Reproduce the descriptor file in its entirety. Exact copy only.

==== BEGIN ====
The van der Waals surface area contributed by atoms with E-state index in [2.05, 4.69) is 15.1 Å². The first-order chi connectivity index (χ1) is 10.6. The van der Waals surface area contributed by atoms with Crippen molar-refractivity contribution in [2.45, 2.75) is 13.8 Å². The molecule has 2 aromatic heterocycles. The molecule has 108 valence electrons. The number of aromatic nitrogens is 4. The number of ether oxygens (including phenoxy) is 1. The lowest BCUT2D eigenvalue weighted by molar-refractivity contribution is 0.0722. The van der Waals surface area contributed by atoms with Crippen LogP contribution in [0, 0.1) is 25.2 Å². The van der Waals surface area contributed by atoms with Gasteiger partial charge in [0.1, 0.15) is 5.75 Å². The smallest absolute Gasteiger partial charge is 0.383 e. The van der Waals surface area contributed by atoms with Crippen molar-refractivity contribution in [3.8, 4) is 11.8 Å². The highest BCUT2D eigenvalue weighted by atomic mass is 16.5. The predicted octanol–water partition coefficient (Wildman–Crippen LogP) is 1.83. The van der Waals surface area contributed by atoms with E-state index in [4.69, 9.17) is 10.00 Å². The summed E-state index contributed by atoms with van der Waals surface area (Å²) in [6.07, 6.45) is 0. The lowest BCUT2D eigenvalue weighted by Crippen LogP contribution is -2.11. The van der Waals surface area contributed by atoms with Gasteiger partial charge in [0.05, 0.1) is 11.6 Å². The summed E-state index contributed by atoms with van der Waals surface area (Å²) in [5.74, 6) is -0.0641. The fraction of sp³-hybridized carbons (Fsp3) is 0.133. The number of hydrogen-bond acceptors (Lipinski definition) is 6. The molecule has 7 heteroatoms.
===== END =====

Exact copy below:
The van der Waals surface area contributed by atoms with E-state index in [2.05, 4.69) is 15.1 Å². The first-order chi connectivity index (χ1) is 10.6. The van der Waals surface area contributed by atoms with Crippen molar-refractivity contribution in [2.45, 2.75) is 13.8 Å². The molecule has 2 aromatic heterocycles. The molecule has 108 valence electrons. The number of aromatic nitrogens is 4. The number of ether oxygens (including phenoxy) is 1. The lowest BCUT2D eigenvalue weighted by molar-refractivity contribution is 0.0722. The van der Waals surface area contributed by atoms with Crippen LogP contribution in [0, 0.1) is 25.2 Å². The van der Waals surface area contributed by atoms with Gasteiger partial charge in [0.1, 0.15) is 5.75 Å². The smallest absolute Gasteiger partial charge is 0.383 e. The van der Waals surface area contributed by atoms with Crippen molar-refractivity contribution in [3.8, 4) is 11.8 Å². The highest BCUT2D eigenvalue weighted by atomic mass is 16.5. The predicted octanol–water partition coefficient (Wildman–Crippen LogP) is 1.83. The van der Waals surface area contributed by atoms with E-state index in [4.69, 9.17) is 10.00 Å². The summed E-state index contributed by atoms with van der Waals surface area (Å²) in [6.07, 6.45) is 0. The lowest BCUT2D eigenvalue weighted by Crippen LogP contribution is -2.11. The van der Waals surface area contributed by atoms with Gasteiger partial charge in [0.05, 0.1) is 11.6 Å². The summed E-state index contributed by atoms with van der Waals surface area (Å²) in [5.74, 6) is -0.0641. The fraction of sp³-hybridized carbons (Fsp3) is 0.133. The number of hydrogen-bond acceptors (Lipinski definition) is 6. The molecule has 7 heteroatoms.